“It is not one of those situations where you have a linebacker-type safety and a corner-type safety. ... We're not like that now,” Martz said. “We've got two safeties; you don't know what we're going to do with them."
That approach to evaluating safeties has made it necessary for the team to look for more versatile players such as Thomas Davis, who emerged as one of the team’s top targets for the draft because of his athleticism. Alas, Davis was not available when the Rams came on the board at No. 19, but the team went on to spend three of its first five picks on defensive backs.
“When you are looking at safeties you have to have all of it,” secondary coach Kurt Schottenheimer said. “I don’t want a guy that is just a run defender. This game is obviously played in space and there is a lot of passing and running.”
When time comes for training camp, the Rams will probably spend a large amount of time sifting through those players and determining who best fits that description.
“We are looking for as much competition as we can find in that secondary,” Schottenheimer said. “We will probably go to camp with 14 players and I would like to believe that every one of those 14 players has a chance to play in the National Football League. We can only keep so many of them and I am not a believer in just having camp guys. I want guys who have a chance to play in the NFL and we are acquiring those types of players. We are trying to get as much competition in that area as we possibly can.”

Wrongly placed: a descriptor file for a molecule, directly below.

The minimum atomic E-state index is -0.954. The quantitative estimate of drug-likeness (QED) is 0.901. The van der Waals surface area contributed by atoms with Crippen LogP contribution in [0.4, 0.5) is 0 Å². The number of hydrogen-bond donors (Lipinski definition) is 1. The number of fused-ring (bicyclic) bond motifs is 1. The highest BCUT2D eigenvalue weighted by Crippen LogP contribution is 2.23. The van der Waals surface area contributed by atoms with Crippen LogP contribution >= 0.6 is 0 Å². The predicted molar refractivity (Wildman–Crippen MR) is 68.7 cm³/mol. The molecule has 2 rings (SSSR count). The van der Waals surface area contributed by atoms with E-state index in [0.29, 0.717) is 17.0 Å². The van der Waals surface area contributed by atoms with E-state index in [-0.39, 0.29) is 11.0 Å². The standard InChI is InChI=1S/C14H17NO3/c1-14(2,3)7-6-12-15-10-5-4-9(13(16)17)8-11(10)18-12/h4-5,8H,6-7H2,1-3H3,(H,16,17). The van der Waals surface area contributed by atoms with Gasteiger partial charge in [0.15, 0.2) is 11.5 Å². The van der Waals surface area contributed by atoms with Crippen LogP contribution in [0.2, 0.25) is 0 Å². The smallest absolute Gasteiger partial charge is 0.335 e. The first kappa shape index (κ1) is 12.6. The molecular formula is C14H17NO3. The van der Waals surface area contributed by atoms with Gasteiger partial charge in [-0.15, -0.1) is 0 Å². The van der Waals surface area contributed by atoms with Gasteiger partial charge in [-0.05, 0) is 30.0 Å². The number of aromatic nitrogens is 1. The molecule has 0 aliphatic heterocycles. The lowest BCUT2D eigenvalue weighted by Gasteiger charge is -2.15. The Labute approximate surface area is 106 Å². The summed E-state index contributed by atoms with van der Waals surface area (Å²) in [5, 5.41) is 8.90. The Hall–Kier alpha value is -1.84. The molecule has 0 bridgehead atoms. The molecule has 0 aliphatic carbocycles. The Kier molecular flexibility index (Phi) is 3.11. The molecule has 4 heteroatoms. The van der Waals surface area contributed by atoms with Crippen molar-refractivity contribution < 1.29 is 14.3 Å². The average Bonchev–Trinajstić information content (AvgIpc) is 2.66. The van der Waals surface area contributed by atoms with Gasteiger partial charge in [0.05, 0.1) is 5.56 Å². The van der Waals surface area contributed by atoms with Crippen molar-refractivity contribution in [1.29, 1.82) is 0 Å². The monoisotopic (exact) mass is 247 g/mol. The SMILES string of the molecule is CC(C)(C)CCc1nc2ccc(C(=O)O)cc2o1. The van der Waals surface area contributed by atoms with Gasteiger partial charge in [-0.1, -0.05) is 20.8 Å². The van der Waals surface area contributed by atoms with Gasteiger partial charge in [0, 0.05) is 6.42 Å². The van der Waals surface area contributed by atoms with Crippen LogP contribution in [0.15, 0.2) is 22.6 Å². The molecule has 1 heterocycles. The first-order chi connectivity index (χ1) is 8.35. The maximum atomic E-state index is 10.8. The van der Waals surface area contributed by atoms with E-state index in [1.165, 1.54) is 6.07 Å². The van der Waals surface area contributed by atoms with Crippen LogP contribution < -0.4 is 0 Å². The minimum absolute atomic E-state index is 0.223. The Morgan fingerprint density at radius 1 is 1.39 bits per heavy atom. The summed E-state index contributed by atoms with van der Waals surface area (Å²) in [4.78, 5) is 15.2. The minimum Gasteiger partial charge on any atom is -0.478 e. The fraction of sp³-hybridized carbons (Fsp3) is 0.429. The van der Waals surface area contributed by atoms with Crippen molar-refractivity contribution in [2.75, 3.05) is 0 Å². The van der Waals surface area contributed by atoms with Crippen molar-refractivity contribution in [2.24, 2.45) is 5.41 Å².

While the competition at safety is going to be fierce, there are also some undecided spots to fill at cornerback. Jerametrius Butler and Travis Fisher will probably retain their jobs as the starting cornerbacks. That leaves Bartell, Hawthorne, Terry Fair, DeJuan Groce, Kevin Garrett and Dwight Anderson competing for the backup spots.
With all of these players fighting over a limited number of positions, it would be easy for there to be some hard feelings amongst the group. But Stone insists that everyone should expect to have to battle for a spot, regardless of position.
“There is always competition,” Stone said. “As long as everybody is on equal ground, I like it. Everybody can come in and work and whoever prevails at the end of camp prevails.”